Death of a Salesman

Arthur Miller
Royal Exchange Theatre
Royal Exchange Theatre

Don Warrington (Willy Loman) Credit: Johan Persson
Ashley Zhangazha (Biff), Buom Tihngang (Happy) Credit: Johan Persson
Don Warrington (Willy Loman), Maureen Beattie (Linda Loman) Credit: Johan Persson
Ashley Zhangazha (Biff) Credit: Johan Persson
Ashley Zhangazha (Biff), Don Warrington (Willy Loman) Credit: Johan Persson
Buom Tihngang (Happy) Credit: Johan Persson

The director and one of the actors have just returned from winning prizes at the UK Theatre Awards for previous Royal Exchange productions, but this revival of Arthur Miller's most famous play far outshines either of those award-winning shows with a real dream cast.

Don Warrington was last on this stage as Lear in 2016, and now returns as Willy Loman, also a man battling the demons in his head and what he sees as the betrayal of his children and destined for an undignified end. However Loman is no king; he talks up his past triumphs, his great skills as a salesman, how great it is to be able to roll up in a familiar town or pick up a phone and make money, but it's hard to sort the truth from the spiel.

While this may get some people into the White House, Willy doesn't have a family fortune to bail him out when things go wrong—just a very good friend, Charley (Tom Hodgkins), to slip him a few dollars so he doesn't have to admit to his family how bad things are—and so it is left to his wife, Linda (Maureen Beattie), to pick up the pieces, scrimping and saving, while he complains at not having a big-name refrigerator and tells his wife off for darning her stockings. Miller tears away the façade of the American Dream to show the deception and the heartache that props it up.

His two sons, Happy (Buom Tihngang) and Biff (Ashley Zhangazha), are very different. Happy has taken on board the dream, works as a salesman and talks about his great successes and how he will one day be running everything, just as his father taught him. Biff, however, is a disappointment to him: once a promising sportsman, he failed to get into college and ran away, taking on low-paid jobs on farms in Texas but talking about how he loves to work in the open air.

Sarah Frankcom avoids any suggestion of naturalism in her production by placing everything within designer Leslie Travers's rusting drum, looking like a decayed circus ring, dressed with nothing more than a table and two chairs—none of the usual flying scenery, vehicles or running water that we usually see at the Royal Exchange. The setting perfectly portrays the instability of Willy's mind, as we drift in and out of what could be theatrical flashbacks or could be the hallucinations of a sick man, haunted by his past.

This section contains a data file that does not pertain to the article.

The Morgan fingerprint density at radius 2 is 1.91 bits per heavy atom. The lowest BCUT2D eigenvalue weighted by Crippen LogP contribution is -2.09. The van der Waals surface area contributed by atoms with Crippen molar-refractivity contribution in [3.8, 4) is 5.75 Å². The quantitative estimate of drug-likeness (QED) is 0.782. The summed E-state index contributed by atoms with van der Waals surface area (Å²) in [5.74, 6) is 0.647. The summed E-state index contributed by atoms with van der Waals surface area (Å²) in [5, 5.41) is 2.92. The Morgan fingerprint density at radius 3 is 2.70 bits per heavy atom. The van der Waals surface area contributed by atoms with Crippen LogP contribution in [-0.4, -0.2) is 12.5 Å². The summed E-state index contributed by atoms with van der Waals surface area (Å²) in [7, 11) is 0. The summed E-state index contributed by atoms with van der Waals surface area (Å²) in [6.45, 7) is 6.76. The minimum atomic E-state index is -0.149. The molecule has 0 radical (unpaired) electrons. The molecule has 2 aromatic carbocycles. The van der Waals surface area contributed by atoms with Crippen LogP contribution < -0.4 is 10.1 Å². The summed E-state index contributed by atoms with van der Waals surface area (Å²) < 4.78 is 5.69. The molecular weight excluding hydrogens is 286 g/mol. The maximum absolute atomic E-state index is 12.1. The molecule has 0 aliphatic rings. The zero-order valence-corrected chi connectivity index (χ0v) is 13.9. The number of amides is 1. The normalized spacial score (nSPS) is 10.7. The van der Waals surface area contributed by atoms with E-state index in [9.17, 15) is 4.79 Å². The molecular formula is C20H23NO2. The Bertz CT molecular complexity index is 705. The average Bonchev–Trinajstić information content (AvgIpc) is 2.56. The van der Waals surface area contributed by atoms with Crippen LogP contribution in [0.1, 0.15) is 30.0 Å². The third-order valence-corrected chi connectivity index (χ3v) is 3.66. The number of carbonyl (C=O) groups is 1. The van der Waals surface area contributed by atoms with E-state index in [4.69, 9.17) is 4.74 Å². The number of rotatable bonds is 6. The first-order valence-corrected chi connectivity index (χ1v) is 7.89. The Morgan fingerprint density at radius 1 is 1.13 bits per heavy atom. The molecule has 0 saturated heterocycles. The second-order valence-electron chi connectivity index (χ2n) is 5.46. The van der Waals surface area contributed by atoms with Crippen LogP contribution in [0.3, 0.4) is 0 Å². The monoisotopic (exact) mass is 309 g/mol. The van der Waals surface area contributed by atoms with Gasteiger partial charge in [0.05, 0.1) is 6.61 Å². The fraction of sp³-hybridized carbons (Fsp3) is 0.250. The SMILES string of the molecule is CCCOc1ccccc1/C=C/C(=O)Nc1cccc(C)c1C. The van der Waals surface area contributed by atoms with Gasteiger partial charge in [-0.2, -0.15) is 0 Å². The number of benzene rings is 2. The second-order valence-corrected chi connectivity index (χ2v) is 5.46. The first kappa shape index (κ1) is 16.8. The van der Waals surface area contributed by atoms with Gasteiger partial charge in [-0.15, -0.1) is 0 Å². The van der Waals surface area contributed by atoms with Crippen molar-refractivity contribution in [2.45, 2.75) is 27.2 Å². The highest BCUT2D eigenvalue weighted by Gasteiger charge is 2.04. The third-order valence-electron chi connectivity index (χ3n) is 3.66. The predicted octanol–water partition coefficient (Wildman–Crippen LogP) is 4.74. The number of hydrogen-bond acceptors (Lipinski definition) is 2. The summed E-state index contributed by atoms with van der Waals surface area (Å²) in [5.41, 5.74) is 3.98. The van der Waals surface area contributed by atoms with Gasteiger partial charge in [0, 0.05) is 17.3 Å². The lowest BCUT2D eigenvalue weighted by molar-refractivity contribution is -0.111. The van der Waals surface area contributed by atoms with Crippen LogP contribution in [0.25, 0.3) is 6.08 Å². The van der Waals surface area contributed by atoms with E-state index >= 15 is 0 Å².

This is helped by a disturbing sound design from Pete Malkin, that sometimes breaks out into atmospheric music but then sinks far into the background with a simple tone running under whole scenes, as well as some reverberation on the voices returning as echoes from the past to a man who is not in his perfect mind.

Warrington dominates the stage as a man struggling to keep to the sales pitch of his life while everything is falling down around him, but is more than equalled by the wonderful Beattie as Linda, defending him passionately against her sons, and even against himself. Zhangazha gave us a nice fresh approach to Sky Masterson in his award-winning performance here in Guys and Dolls last Christmas, but here he is stunning as Biff; his final confrontation with his father is one of those moments in theatre when time seems to stand still. Tihngang is also perfect as Happy, to complete a very strong central quartet.

But there is some great talent elsewhere in this 11-strong cast, including Tom Hodgkins as Charley, who shows great affection for Willy even as he enjoys winding him up, and Will Merrick as Bernard, the schoolfriend of Biff and Happy whom they used to mock for his keenness to study but who ends up doing rather better than either of them.

Expect to be sat there for more than three hours, even if it starts on time, but it is three hours well spent for a powerful, tightly-directed and extremely well-performed piece of theatre.

Reviewer: David Chadderton

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